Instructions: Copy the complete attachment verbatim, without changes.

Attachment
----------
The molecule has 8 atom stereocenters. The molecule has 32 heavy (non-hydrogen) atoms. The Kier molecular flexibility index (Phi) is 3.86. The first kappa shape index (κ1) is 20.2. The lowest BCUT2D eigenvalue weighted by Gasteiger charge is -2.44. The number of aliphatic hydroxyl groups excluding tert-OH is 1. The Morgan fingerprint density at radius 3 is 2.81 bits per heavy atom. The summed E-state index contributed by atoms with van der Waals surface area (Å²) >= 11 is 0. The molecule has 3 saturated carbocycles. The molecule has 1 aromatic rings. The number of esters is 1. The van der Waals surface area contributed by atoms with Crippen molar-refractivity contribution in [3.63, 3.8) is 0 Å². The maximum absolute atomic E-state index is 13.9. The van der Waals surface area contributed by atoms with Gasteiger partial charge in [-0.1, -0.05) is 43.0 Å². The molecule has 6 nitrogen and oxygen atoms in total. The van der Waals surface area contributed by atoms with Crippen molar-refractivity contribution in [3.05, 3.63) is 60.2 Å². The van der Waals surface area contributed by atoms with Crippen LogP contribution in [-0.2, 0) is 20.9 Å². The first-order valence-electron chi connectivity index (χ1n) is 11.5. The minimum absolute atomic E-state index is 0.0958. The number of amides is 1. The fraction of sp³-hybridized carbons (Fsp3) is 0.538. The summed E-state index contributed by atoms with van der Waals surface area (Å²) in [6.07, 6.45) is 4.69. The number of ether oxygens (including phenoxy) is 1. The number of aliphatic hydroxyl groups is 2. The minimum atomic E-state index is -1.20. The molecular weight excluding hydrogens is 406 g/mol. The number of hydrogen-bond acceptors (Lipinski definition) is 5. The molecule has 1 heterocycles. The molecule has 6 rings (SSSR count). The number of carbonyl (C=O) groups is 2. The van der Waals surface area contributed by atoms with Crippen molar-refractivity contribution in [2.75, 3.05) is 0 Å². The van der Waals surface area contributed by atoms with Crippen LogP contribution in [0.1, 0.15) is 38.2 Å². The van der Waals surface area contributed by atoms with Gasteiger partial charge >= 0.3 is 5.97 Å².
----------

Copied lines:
The molecule has 8 atom stereocenters. The molecule has 32 heavy (non-hydrogen) atoms. The Kier molecular flexibility index (Phi) is 3.86. The first kappa shape index (κ1) is 20.2. The lowest BCUT2D eigenvalue weighted by Gasteiger charge is -2.44. The number of aliphatic hydroxyl groups excluding tert-OH is 1. The Morgan fingerprint density at radius 3 is 2.81 bits per heavy atom. The summed E-state index contributed by atoms with van der Waals surface area (Å²) >= 11 is 0. The molecule has 3 saturated carbocycles. The molecule has 1 aromatic rings. The number of esters is 1. The van der Waals surface area contributed by atoms with Crippen molar-refractivity contribution in [3.63, 3.8) is 0 Å². The maximum absolute atomic E-state index is 13.9. The van der Waals surface area contributed by atoms with Gasteiger partial charge in [-0.1, -0.05) is 43.0 Å². The molecule has 6 nitrogen and oxygen atoms in total. The van der Waals surface area contributed by atoms with Crippen molar-refractivity contribution in [3.05, 3.63) is 60.2 Å². The van der Waals surface area contributed by atoms with Crippen LogP contribution in [-0.2, 0) is 20.9 Å². The first-order valence-electron chi connectivity index (χ1n) is 11.5. The minimum absolute atomic E-state index is 0.0958. The number of amides is 1. The fraction of sp³-hybridized carbons (Fsp3) is 0.538. The summed E-state index contributed by atoms with van der Waals surface area (Å²) in [6.07, 6.45) is 4.69. The number of ether oxygens (including phenoxy) is 1. The number of aliphatic hydroxyl groups is 2. The minimum atomic E-state index is -1.20. The molecular weight excluding hydrogens is 406 g/mol. The number of hydrogen-bond acceptors (Lipinski definition) is 5. The molecule has 1 heterocycles. The molecule has 6 rings (SSSR count). The number of carbonyl (C=O) groups is 2. The van der Waals surface area contributed by atoms with Crippen molar-refractivity contribution in [2.75, 3.05) is 0 Å². The van der Waals surface area contributed by atoms with Crippen LogP contribution in [0.1, 0.15) is 38.2 Å². The van der Waals surface area contributed by atoms with Gasteiger partial charge >= 0.3 is 5.97 Å².